Is it depression? Your questions answered
Depression affects an estimated 15 million American adults — many of whom suffer in silence. Everyone has a down day now and then, but if a depressed mood lasts for at least two weeks and is accompanied by a number of other symptoms, you may have the most common form of clinical depression, called major depression.
Up to one in 10 adults suffer from major depression. Here are answers to some frequently asked questions about this common condition:
Q: Who is at risk of developing depression?
A: Depression can strike anyone, but women are twice as likely as men to be clinically depressed. In fact, one out of every five women will suffer from major depression during her lifetime. While the most common age of onset is in the late 20s and early 30s, depression can affect children, adolescents and even seniors. (Aging often comes with medical conditions and other stressors that are linked to depression.) People who have a family history of depression and those who suffer from anxiety, substance abuse or chronic pain are at increased risk.
Q: What does depression look like?
A: There are two key features of clinical depression:
- A depressed mood
- Loss of pleasure or interest in things or activities you usually enjoy
You can be clinically depressed if you no longer take pleasure in things and activities you used to enjoy — even without feeling depressed. Similarly, you can be clinically depressed if you feel depressed — even if you’re still participating in daily activities.
Other signs and symptoms include:
- Sleep disturbance (for example, sleeping too much or suffering from insomnia)
- Changes in appetite or significant weight loss or weight gain
- Low energy or fatigue (a subgroup of people who are depressed may feel more energetic)
- Difficulty concentrating
- Low self-esteem
Q: Is there a connection between physical illness and depression?
A: Yes — and it can go both ways. A physical illness, such as cancer, thyroid disease, and chronic pain can precipitate depression. Depression itself can make you feel physically ill with symptoms ranging from upset stomach to sleep problems or just a general feeling of being unwell. When you’re depressed, everything may hurt. Men in particular are more likely to report physical symptoms of depression rather than emotional or mental effects.
Q: What should I do if I think I’m depressed?
A: Talk to your primary care provider (PCP). PCPs are the main providers of mental health care in the United States, particularly for mild cases of depression. Plus, your PCP knows your history and can make sure there isn’t a medical cause behind your depression. Maybe you’re taking a medication with a mental health side effect or you’re suffering from insomnia — both of which may be resolved with a new prescription. If your PCP determines you have a complicated form of mental illness, he or she will refer you to a specialist.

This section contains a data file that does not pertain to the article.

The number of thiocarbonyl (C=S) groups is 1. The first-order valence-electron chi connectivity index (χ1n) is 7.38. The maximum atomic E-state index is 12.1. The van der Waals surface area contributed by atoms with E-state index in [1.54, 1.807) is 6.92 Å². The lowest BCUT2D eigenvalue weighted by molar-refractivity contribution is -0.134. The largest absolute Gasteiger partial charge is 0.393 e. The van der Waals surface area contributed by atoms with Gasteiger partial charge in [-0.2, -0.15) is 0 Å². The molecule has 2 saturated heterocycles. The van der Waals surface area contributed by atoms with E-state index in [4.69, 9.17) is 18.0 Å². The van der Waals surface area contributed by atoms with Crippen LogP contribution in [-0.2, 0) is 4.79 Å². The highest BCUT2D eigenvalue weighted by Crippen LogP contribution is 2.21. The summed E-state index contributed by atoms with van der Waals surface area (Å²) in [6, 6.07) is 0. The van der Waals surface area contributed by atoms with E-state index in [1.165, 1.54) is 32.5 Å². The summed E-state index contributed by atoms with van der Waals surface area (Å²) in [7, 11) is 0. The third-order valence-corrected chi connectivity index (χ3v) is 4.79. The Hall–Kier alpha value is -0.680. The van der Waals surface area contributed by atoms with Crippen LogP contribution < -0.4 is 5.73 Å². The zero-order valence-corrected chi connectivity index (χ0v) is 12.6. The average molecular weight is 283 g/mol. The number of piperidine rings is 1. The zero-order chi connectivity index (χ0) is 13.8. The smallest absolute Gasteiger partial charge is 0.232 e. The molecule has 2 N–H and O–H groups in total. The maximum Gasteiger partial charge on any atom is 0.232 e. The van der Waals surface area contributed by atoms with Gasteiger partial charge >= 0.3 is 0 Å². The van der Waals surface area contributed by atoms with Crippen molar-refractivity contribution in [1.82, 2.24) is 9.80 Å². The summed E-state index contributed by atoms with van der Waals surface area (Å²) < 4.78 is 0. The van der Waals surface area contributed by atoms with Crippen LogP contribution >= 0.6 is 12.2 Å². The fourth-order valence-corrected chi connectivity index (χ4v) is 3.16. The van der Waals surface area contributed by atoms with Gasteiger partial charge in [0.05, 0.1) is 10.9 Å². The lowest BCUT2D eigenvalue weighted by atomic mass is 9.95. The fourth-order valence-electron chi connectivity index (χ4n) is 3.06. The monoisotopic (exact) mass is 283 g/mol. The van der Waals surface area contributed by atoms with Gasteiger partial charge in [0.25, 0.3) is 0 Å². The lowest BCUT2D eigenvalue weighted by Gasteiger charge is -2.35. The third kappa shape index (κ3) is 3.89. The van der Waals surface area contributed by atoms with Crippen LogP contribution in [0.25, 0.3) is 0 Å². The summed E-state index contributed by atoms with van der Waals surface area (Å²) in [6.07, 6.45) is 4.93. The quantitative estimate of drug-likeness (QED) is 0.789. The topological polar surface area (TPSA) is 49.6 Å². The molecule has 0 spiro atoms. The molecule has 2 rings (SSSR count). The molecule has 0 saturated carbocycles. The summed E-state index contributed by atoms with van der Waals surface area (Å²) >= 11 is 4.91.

Q: How common is suicide among people who are clinically depressed?
A:Suicide results in over 40,000 deaths a year in the United States. Although depression is one cause of suicide, there are many others, including substance abuse, bipolar disorder and severe reaction to stress. If you’re struggling with difficult emotions, it’s important to seek help before feelings of despair become thoughts about ending your life. Need help now? Call the National Suicide Prevention Hotline at 800-273-TALK (8255) or 800-SUICIDE.
Q: Is medication the only way to improve symptoms of depression?
A: Not everyone who has major depression needs medication. In fact, doctors often treat mild forms of depression with psychotherapy, such as cognitive behavioral therapy. Self-help books, meditation, exercise and other lifestyle changes may help resolve some symptoms of depression, particularly those triggered by a new stressor (for example, loss of a loved one, loss of a job or a newly diagnosed illness). However, when major depression becomes moderate or severe, medication may be the most effective treatment option. Treatment is always individualized to your needs.
It’s normal to suffer from occasional down days, especially during times of loss, grief or heartache. But when feelings of depression interfere with your ability to fully function — it’s important to get help.
Depression is a medical illness, not a human failing — and it is a very treatable illness. Letting someone know how you’re feeling can be the first step toward relief.
Dr. Cathy Frank is a clinical psychiatrist and is the Chair of Psychiatry and Behavioral Health Services at Henry Ford Health System. She sees patients at Henry Ford Medical Center – Troy.
If you’ve had thoughts about ending your life, reach out for help. Call the National Suicide Prevention Lifeline at 1-800-273-TALK (8255).
To find a doctor or primary care provider at Henry Ford, visit henryford.com or call 1-800-HENRYFORD (436-7936).
Members of the editorial and news staff of The Detroit News were not involved in the creation of this content.